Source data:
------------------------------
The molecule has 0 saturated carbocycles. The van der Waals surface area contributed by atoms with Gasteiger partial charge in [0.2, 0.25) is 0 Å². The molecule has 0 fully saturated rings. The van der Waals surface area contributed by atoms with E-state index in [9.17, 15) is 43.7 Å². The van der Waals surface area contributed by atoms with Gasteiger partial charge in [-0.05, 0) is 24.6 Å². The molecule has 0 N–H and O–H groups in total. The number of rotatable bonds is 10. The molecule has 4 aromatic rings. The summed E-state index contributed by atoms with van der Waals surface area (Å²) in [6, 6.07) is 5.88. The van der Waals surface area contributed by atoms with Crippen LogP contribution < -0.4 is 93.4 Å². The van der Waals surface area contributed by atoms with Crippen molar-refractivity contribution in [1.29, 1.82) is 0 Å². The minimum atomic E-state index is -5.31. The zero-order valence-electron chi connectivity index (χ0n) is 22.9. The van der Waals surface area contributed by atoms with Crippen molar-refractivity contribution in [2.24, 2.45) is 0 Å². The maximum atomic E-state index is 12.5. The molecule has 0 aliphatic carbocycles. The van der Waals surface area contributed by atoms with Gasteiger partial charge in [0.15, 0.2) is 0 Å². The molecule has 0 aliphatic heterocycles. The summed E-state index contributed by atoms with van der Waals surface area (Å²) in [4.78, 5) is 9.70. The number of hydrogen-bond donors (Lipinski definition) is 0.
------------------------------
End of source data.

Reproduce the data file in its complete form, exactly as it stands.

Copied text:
The molecule has 0 saturated carbocycles. The van der Waals surface area contributed by atoms with Gasteiger partial charge in [0.2, 0.25) is 0 Å². The molecule has 0 fully saturated rings. The van der Waals surface area contributed by atoms with E-state index in [9.17, 15) is 43.7 Å². The van der Waals surface area contributed by atoms with Gasteiger partial charge in [-0.05, 0) is 24.6 Å². The molecule has 0 N–H and O–H groups in total. The number of rotatable bonds is 10. The molecule has 4 aromatic rings. The summed E-state index contributed by atoms with van der Waals surface area (Å²) in [6, 6.07) is 5.88. The van der Waals surface area contributed by atoms with Crippen LogP contribution < -0.4 is 93.4 Å². The van der Waals surface area contributed by atoms with Crippen molar-refractivity contribution in [1.29, 1.82) is 0 Å². The minimum atomic E-state index is -5.31. The zero-order valence-electron chi connectivity index (χ0n) is 22.9. The van der Waals surface area contributed by atoms with Crippen molar-refractivity contribution in [2.24, 2.45) is 0 Å². The maximum atomic E-state index is 12.5. The molecule has 0 aliphatic carbocycles. The van der Waals surface area contributed by atoms with Gasteiger partial charge in [0.15, 0.2) is 0 Å². The molecule has 0 aliphatic heterocycles. The summed E-state index contributed by atoms with van der Waals surface area (Å²) in [4.78, 5) is 9.70. The number of hydrogen-bond donors (Lipinski definition) is 0.